Watches Explained: Hacking@Pompeak
How to "hack" a watch:
So, you know what a mechanical watch is and that mechanical movements require (manual or automatic) winding to keep ticking.
You may have even heard the term “watch hacking” or “hacking a watch”, but what does that actually mean?
No, hacking a watch does not involve stealing anyone's bank account details or impersonating their Grandma on Facebook.
Hacking simply refers to ability to mechanically stop a watches time ticking.
Identifying whether a mechanical watch movement has hacking is very straightforward: simply pull the crown out and look at the second hand – if it’s stopped moving, the movement has hacking, if it’s continuing to tick, it doesn’t.
So, how does hacking work?
Hack-able movements have a fine L-shaped lever, (called the balance stop or hacking lever) which is mechanically linked to the crown and sits in a small gap between the ratchet and balance wheel. Pulling the crown out causes the hacking lever to pivot right into the balance wheel, creating a friction stop.
Without the back-and-forth rotation from the balance wheel, the entire movement comes to an immediate stop - similar to stopping the pendulum on a larger clock.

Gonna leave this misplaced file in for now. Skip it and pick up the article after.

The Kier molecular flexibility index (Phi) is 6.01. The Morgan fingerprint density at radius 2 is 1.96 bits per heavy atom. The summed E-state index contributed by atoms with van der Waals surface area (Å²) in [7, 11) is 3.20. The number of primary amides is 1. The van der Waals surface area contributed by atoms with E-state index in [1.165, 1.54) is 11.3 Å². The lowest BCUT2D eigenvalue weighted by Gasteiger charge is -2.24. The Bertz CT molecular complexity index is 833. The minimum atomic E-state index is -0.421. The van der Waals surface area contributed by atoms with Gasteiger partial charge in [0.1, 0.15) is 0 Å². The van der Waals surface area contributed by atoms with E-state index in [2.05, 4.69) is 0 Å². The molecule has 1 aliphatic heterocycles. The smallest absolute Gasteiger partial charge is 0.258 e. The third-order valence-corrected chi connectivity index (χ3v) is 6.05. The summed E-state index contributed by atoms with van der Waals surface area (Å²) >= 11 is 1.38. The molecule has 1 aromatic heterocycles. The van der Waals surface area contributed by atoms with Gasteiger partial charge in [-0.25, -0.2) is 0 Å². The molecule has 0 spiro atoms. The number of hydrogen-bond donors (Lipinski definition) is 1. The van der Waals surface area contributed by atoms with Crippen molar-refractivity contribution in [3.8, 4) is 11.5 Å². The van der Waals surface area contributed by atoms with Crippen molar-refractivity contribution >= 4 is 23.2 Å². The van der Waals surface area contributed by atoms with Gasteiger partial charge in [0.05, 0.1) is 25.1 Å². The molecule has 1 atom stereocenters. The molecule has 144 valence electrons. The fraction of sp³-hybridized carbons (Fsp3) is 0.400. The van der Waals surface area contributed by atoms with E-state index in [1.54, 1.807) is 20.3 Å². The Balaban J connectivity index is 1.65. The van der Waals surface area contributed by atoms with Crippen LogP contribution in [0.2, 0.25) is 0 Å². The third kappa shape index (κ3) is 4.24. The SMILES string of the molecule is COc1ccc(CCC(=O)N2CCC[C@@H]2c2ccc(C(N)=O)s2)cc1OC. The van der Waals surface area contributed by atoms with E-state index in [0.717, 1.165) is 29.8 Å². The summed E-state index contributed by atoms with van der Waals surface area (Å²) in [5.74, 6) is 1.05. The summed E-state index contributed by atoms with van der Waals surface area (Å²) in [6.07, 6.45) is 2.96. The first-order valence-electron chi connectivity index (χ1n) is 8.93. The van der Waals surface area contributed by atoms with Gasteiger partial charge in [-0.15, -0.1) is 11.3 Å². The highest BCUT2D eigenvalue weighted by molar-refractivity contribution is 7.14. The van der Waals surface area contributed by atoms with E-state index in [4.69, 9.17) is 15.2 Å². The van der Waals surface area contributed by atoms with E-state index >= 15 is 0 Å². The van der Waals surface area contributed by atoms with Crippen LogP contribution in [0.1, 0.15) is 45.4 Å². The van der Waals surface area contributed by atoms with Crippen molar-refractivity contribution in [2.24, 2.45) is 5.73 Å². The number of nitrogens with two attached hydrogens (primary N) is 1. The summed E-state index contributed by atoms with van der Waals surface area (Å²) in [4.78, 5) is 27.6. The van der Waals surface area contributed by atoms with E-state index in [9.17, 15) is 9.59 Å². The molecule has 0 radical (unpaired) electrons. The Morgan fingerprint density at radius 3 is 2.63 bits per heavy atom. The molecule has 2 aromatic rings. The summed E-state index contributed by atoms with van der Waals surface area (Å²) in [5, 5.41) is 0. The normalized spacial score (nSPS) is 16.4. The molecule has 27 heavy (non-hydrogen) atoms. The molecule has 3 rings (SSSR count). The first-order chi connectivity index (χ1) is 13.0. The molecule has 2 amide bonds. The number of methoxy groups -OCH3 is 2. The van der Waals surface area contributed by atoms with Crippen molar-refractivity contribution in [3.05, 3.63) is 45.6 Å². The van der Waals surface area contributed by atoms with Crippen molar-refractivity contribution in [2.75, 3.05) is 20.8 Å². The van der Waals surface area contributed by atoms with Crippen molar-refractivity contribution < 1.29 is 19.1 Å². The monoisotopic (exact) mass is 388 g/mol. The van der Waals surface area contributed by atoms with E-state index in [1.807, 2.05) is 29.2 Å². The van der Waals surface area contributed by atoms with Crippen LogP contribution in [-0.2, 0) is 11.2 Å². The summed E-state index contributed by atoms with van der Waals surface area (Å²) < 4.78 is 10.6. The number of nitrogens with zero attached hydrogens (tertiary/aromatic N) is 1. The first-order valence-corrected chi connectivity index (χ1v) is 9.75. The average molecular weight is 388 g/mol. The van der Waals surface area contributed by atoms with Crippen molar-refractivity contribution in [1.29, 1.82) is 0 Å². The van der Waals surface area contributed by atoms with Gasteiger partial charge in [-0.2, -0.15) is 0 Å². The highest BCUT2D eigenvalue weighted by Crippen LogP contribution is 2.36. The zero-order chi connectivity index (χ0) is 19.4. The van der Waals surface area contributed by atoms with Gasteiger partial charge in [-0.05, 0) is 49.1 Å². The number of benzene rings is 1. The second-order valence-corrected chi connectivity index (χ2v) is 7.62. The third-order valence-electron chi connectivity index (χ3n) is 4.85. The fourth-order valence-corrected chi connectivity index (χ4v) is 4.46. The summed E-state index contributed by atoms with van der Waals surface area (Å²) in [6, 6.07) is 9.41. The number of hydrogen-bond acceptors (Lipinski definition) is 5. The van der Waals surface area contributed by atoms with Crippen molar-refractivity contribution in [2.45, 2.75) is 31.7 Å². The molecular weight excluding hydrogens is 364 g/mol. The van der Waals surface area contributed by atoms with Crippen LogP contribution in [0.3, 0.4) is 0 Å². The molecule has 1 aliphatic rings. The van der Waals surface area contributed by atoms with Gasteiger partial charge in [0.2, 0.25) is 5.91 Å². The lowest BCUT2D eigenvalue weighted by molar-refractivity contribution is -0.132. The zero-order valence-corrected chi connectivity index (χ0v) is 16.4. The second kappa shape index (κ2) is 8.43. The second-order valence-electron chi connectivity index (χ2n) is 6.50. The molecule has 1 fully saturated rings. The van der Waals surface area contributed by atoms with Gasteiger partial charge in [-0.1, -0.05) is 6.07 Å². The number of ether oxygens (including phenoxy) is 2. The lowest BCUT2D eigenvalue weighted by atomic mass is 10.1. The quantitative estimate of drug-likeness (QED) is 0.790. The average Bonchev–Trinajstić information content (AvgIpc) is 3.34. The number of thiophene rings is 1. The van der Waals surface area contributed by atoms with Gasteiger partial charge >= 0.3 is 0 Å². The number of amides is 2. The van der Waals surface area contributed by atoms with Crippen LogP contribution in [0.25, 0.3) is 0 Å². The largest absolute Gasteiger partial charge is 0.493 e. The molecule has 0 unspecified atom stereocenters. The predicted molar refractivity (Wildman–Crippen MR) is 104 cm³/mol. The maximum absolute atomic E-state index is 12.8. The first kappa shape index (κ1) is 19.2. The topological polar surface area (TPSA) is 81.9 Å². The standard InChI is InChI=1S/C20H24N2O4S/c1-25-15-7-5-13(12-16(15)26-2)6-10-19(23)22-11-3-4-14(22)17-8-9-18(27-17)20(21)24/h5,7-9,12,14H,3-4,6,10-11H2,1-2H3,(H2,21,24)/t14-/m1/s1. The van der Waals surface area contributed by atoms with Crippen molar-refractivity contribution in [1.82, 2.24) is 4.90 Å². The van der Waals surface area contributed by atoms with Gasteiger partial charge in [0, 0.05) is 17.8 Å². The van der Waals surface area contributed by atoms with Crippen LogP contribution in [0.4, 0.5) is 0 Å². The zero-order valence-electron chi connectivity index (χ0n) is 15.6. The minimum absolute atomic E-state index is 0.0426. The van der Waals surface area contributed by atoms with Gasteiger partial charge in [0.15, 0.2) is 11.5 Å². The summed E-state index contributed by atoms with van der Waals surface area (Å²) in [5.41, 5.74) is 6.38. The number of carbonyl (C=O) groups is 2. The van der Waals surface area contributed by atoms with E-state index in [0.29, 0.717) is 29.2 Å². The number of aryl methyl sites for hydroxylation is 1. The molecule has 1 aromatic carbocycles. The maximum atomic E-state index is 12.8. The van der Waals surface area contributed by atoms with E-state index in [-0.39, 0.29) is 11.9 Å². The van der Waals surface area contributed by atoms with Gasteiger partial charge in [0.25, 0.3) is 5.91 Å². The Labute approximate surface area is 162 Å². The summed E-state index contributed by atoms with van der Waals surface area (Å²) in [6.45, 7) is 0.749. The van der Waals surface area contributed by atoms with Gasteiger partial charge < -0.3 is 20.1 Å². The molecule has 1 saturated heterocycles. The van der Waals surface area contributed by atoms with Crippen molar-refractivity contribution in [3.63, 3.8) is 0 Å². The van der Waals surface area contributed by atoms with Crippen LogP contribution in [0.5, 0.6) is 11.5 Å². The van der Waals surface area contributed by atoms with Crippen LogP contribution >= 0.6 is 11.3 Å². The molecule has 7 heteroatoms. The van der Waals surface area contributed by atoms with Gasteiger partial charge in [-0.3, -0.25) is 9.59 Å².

In mechanical watches without hacking, pulling the crown out allows you set the time or to wind the main spring without the balance wheel and second hand stopping.
Like most major-timepiece breakthrough's, watch hacking was first developed during WWII, enabling soldiers to perform synchronized maneuvers by being on the same timeline, right down to the second.
In today's world, this feature essentially allows you to set the time correct to the nearest second - the usefulness of which may be debated since mechanical watches generally lose/gain a few seconds per day anyway, but most will agree that it is a nice feature to have.
Due to the added complexity required in the movement, hacking is not usually found in cheaper or entry level watches, nor is it a mechanical feature of quartz/battery powered watches. Although a similar result is achieved by disconnecting the battery from the circuit, causing the movement to stop.
Mechanical vs Quartz movement
Mechanical watches truly are a work of art and continue to have incredible innovations. If you're interested in what mechanical movements offer versus their Quartz counterparts, read our comparison here.
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